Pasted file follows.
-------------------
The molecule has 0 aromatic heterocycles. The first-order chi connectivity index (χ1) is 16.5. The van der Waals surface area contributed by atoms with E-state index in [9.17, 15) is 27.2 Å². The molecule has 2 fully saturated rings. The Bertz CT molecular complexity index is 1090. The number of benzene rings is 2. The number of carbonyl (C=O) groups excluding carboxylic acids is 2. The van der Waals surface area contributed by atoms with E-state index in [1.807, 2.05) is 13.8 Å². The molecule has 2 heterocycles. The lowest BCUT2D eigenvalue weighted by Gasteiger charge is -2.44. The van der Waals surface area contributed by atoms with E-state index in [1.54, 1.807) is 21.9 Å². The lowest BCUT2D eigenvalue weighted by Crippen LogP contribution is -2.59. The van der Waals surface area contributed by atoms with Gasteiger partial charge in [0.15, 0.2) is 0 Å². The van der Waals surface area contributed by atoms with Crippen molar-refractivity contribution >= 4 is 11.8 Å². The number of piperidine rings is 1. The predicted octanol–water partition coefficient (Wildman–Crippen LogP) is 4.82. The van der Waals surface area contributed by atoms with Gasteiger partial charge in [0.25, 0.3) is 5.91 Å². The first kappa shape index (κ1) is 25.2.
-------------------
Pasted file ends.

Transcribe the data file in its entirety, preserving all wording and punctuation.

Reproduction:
The molecule has 0 aromatic heterocycles. The first-order chi connectivity index (χ1) is 16.5. The van der Waals surface area contributed by atoms with E-state index in [9.17, 15) is 27.2 Å². The molecule has 2 fully saturated rings. The Bertz CT molecular complexity index is 1090. The number of benzene rings is 2. The number of carbonyl (C=O) groups excluding carboxylic acids is 2. The van der Waals surface area contributed by atoms with E-state index in [1.807, 2.05) is 13.8 Å². The molecule has 2 heterocycles. The lowest BCUT2D eigenvalue weighted by Gasteiger charge is -2.44. The van der Waals surface area contributed by atoms with E-state index in [1.54, 1.807) is 21.9 Å². The lowest BCUT2D eigenvalue weighted by Crippen LogP contribution is -2.59. The van der Waals surface area contributed by atoms with Gasteiger partial charge in [0.15, 0.2) is 0 Å². The van der Waals surface area contributed by atoms with Crippen molar-refractivity contribution >= 4 is 11.8 Å². The number of piperidine rings is 1. The predicted octanol–water partition coefficient (Wildman–Crippen LogP) is 4.82. The van der Waals surface area contributed by atoms with Gasteiger partial charge in [0.25, 0.3) is 5.91 Å². The first kappa shape index (κ1) is 25.2.